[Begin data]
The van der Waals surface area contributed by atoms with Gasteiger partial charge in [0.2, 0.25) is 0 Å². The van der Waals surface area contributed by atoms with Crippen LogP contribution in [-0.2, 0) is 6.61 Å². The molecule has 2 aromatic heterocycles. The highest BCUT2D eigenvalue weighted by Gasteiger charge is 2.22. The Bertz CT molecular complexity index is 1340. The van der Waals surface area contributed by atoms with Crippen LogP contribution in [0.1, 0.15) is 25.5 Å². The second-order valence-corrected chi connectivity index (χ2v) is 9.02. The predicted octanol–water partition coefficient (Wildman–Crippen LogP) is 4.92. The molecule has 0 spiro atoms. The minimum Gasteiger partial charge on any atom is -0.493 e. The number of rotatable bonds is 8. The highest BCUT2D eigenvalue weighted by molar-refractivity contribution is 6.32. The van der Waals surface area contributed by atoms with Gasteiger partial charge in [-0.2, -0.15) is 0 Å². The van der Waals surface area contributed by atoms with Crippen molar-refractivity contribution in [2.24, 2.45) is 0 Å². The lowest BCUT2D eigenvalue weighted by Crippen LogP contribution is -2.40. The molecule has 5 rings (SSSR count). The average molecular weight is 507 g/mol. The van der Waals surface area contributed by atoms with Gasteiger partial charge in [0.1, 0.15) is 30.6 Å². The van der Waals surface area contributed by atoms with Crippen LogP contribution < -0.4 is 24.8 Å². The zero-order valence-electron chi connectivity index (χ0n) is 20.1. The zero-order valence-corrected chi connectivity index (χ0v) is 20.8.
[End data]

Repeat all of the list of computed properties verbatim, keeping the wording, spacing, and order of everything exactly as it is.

The van der Waals surface area contributed by atoms with Gasteiger partial charge in [0.2, 0.25) is 0 Å². The van der Waals surface area contributed by atoms with Crippen LogP contribution in [-0.2, 0) is 6.61 Å². The molecule has 2 aromatic heterocycles. The highest BCUT2D eigenvalue weighted by Gasteiger charge is 2.22. The Bertz CT molecular complexity index is 1340. The van der Waals surface area contributed by atoms with Crippen LogP contribution in [0.1, 0.15) is 25.5 Å². The second-order valence-corrected chi connectivity index (χ2v) is 9.02. The predicted octanol–water partition coefficient (Wildman–Crippen LogP) is 4.92. The molecule has 0 spiro atoms. The minimum Gasteiger partial charge on any atom is -0.493 e. The number of rotatable bonds is 8. The highest BCUT2D eigenvalue weighted by molar-refractivity contribution is 6.32. The van der Waals surface area contributed by atoms with Gasteiger partial charge in [-0.2, -0.15) is 0 Å². The van der Waals surface area contributed by atoms with Crippen molar-refractivity contribution in [2.24, 2.45) is 0 Å². The lowest BCUT2D eigenvalue weighted by Crippen LogP contribution is -2.40. The molecule has 5 rings (SSSR count). The average molecular weight is 507 g/mol. The van der Waals surface area contributed by atoms with Gasteiger partial charge in [0.1, 0.15) is 30.6 Å². The van der Waals surface area contributed by atoms with Crippen LogP contribution < -0.4 is 24.8 Å². The zero-order valence-electron chi connectivity index (χ0n) is 20.1. The zero-order valence-corrected chi connectivity index (χ0v) is 20.8.